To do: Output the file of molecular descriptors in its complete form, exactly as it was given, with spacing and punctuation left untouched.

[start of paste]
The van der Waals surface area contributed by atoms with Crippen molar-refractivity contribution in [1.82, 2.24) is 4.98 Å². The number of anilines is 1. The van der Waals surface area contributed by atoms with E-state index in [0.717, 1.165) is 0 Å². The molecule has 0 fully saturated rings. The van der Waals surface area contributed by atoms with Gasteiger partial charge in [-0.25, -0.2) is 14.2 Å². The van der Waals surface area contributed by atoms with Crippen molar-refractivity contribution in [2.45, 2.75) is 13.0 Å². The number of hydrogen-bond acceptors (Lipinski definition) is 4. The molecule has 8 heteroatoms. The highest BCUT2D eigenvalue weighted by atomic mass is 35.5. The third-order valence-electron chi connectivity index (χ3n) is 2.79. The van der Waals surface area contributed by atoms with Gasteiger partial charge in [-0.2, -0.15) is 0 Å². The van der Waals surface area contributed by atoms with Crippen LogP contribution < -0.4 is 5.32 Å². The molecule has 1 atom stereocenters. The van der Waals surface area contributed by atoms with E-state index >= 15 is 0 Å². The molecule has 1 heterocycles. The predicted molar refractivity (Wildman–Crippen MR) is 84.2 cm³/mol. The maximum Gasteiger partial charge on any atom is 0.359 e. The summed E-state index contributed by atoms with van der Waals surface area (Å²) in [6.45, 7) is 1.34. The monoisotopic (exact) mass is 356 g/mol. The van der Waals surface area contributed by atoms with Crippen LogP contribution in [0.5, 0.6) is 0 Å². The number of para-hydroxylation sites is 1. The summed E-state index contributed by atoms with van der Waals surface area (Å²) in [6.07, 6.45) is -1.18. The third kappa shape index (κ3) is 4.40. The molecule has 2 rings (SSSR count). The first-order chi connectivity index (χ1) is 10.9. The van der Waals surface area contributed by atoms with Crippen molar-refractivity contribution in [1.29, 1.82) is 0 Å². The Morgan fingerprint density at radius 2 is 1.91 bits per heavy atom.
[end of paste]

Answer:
The van der Waals surface area contributed by atoms with Crippen molar-refractivity contribution in [1.82, 2.24) is 4.98 Å². The number of anilines is 1. The van der Waals surface area contributed by atoms with E-state index in [0.717, 1.165) is 0 Å². The molecule has 0 fully saturated rings. The van der Waals surface area contributed by atoms with Gasteiger partial charge in [-0.25, -0.2) is 14.2 Å². The van der Waals surface area contributed by atoms with Crippen molar-refractivity contribution in [2.45, 2.75) is 13.0 Å². The number of hydrogen-bond acceptors (Lipinski definition) is 4. The molecule has 8 heteroatoms. The highest BCUT2D eigenvalue weighted by atomic mass is 35.5. The third-order valence-electron chi connectivity index (χ3n) is 2.79. The van der Waals surface area contributed by atoms with Gasteiger partial charge in [-0.2, -0.15) is 0 Å². The van der Waals surface area contributed by atoms with Crippen LogP contribution < -0.4 is 5.32 Å². The molecule has 1 atom stereocenters. The van der Waals surface area contributed by atoms with E-state index >= 15 is 0 Å². The molecule has 1 heterocycles. The predicted molar refractivity (Wildman–Crippen MR) is 84.2 cm³/mol. The maximum Gasteiger partial charge on any atom is 0.359 e. The summed E-state index contributed by atoms with van der Waals surface area (Å²) in [6.45, 7) is 1.34. The monoisotopic (exact) mass is 356 g/mol. The van der Waals surface area contributed by atoms with Crippen LogP contribution in [0.5, 0.6) is 0 Å². The number of para-hydroxylation sites is 1. The summed E-state index contributed by atoms with van der Waals surface area (Å²) in [6.07, 6.45) is -1.18. The third kappa shape index (κ3) is 4.40. The molecule has 2 rings (SSSR count). The first-order chi connectivity index (χ1) is 10.9. The van der Waals surface area contributed by atoms with Crippen molar-refractivity contribution in [1.29, 1.82) is 0 Å². The Morgan fingerprint density at radius 2 is 1.91 bits per heavy atom.